Date: August 1, 1998
Creator: Petrie, T. W.; Maingi, R. & Porter, G. D.
Partner: UNT Libraries Government Documents Department

Density limit studies on DIII-D

Description: The authors have studied the processes limiting plasma density and successfully achieved discharges with density {approximately}50% above the empirical Greenwald density limit with H-mode confinement. This was accomplished by density profile control, enabled through pellet injection and divertor pumping. By examining carefully the criterion for MARFE formation, the authors have derived an edge density limit with scaling very similar to Greenwald scaling. Finally, they have looked in detail at the first and most common density limit process in DIII-D, total divertor detachment, and found that the local upstream separatrix density (n{sub e}{sup sep,det}) at detachment onset (partial detachment) increases with the scrape-off layer heating power, P{sub heat}, i.e., n{sub e}{sup sep,det} {approximately} P{sub heat}{sup 0.76}. This is in marked contrast to the line-average density at detachment which is insensitive to the heating power. The data are in reasonable agreement with the Borass model, which predicted that the upstream density at detachment would increase as P{sub heat}{sup 0.7}.
Date: August 1, 1998
Creator: Maingi, R.; Mahdavi, M.A. & Petrie, T.W.
Partner: UNT Libraries Government Documents Department

Divertor particle exhaust and wall inventory on DIII-D

Description: Many tokamaks achieve optimum plasma performance by achieving low recycling; various wall conditioning techniques including helium glow discharge cleaning (HeGDC) are routinely applied to help achieve low recycling. Many of these techniques allow strong, transient wall pumping, but they may not be effective for long-pulse tokamaks, such as the International Thermonuclear Experimental Reactor (ITER), the Tokamak Physics Experiment (TPX), Tore Supra Continu, and JT-60SU. Continuous particle exhaust using an in-situ pumping scheme may be effective for wall inventory control in such devices. Recent particle balance experiments on the Tore Supra and DIII-D tokamaks demonstrated that the wall particle inventory could be reduced during a given discharge by use of continuous particle exhaust. In this paper we report the first results of wall inventory control and good performance with the in-situ DIII-D cryopump, replacing the HeGDC normally applied between discharges.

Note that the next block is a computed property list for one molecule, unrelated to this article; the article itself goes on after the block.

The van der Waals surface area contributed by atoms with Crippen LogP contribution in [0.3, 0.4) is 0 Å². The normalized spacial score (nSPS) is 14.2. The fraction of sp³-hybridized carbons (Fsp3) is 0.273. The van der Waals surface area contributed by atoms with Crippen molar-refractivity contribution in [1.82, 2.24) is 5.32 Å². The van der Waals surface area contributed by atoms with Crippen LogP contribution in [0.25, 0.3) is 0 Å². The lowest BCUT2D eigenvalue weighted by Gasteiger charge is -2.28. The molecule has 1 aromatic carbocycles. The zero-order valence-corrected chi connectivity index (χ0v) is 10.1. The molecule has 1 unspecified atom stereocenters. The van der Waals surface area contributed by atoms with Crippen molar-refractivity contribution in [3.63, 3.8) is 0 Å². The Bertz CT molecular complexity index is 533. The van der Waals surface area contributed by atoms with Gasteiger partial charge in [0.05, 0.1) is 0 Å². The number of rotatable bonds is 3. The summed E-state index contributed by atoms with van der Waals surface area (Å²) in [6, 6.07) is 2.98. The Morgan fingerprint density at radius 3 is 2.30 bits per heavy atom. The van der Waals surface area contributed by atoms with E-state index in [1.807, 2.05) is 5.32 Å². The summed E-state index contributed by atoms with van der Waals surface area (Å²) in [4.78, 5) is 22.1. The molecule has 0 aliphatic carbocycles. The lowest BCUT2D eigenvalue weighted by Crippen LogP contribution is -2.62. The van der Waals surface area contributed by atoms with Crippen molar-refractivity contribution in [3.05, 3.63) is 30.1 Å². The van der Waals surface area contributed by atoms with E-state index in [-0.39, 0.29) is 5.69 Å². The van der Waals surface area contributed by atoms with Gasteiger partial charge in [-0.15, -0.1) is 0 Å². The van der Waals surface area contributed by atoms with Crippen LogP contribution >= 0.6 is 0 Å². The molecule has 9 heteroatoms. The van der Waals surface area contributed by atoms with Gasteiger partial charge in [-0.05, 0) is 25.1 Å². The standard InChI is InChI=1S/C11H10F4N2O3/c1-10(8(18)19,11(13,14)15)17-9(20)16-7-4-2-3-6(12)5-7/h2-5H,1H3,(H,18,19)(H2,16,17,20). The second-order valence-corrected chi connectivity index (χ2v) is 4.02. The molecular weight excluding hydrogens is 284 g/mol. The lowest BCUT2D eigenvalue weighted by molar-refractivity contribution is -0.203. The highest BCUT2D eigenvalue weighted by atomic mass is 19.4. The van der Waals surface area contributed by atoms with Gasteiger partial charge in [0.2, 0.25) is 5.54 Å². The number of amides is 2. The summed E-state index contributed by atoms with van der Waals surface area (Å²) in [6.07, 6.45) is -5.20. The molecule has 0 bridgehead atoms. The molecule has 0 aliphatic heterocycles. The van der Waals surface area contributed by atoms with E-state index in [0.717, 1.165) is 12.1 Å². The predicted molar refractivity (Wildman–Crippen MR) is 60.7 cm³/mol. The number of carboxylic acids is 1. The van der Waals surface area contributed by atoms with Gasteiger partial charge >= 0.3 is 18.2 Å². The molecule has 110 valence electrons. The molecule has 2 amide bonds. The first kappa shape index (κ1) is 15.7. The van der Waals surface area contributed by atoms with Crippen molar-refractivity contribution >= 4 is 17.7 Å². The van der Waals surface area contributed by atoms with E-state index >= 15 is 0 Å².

Date: June 1, 1995
Creator: Maingi, R.; Wade, M.R. & Mioduszewski, P.K.
Partner: UNT Libraries Government Documents Department

NSTX Report on FES Joint Facilities Research Milestone 2010

Description: Annual Target: Conduct experiments on major fusion facilities to improve understanding of the heat transport in the tokamak scrape-off layer (SOL) plasma, strengthening the basis for projecting divertor conditions in ITER. The divertor heat flux profiles and plasma characteristics in the tokamak scrape-off layer will be measured in multiple devices to investigate the underlying thermal transport processes. The unique characteristics of C-Mod, DIII-D, and NSTX will enable collection of data over a broad range of SOL and divertor parameters (e.g., collisionality ν*, beta β, parallel heat flux q||, and divertor geometry). Coordinated experiments using common analysis methods will generate a data set that will be compared with theory and simulation.
Date: March 24, 2011
Creator: Maingi, R.; Ahn, J.-W.; Gray, T. K.; McLean, A. G. & Soukhanovskii, V. A.
Partner: UNT Libraries Government Documents Department

A Fast Visible Camera Divertor-Imaging Diagnostic on DIII-D

Description: In recent campaigns, the Photron Ultima SE fast framing camera has proven to be a powerful diagnostic when applied to imaging divertor phenomena on the National Spherical Torus Experiment (NSTX). Active areas of NSTX divertor research addressed with the fast camera include identification of types of EDGE Localized Modes (ELMs)[1], dust migration, impurity behavior and a number of phenomena related to turbulence. To compare such edge and divertor phenomena in low and high aspect ratio plasmas, a multi-institutional collaboration was developed for fast visible imaging on NSTX and DIII-D. More specifically, the collaboration was proposed to compare the NSTX small type V ELM regime [2] and the residual ELMs observed during Type I ELM suppression with external magnetic perturbations on DIII-D[3]. As part of the collaboration effort, the Photron camera was installed recently on DIII-D with a tangential view similar to the view implemented on NSTX, enabling a direct comparison between the two machines. The rapid implementation was facilitated by utilization of the existing optics that coupled the visible spectral output from the divertor vacuum ultraviolet UVTV system, which has a view similar to the view developed for the divertor tangential TV camera [4]. A remote controlled filter wheel was implemented, as was the radiation shield required for the DIII-D installation. The installation and initial operation of the camera are described in this paper, and the first images from the DIII-D divertor are presented.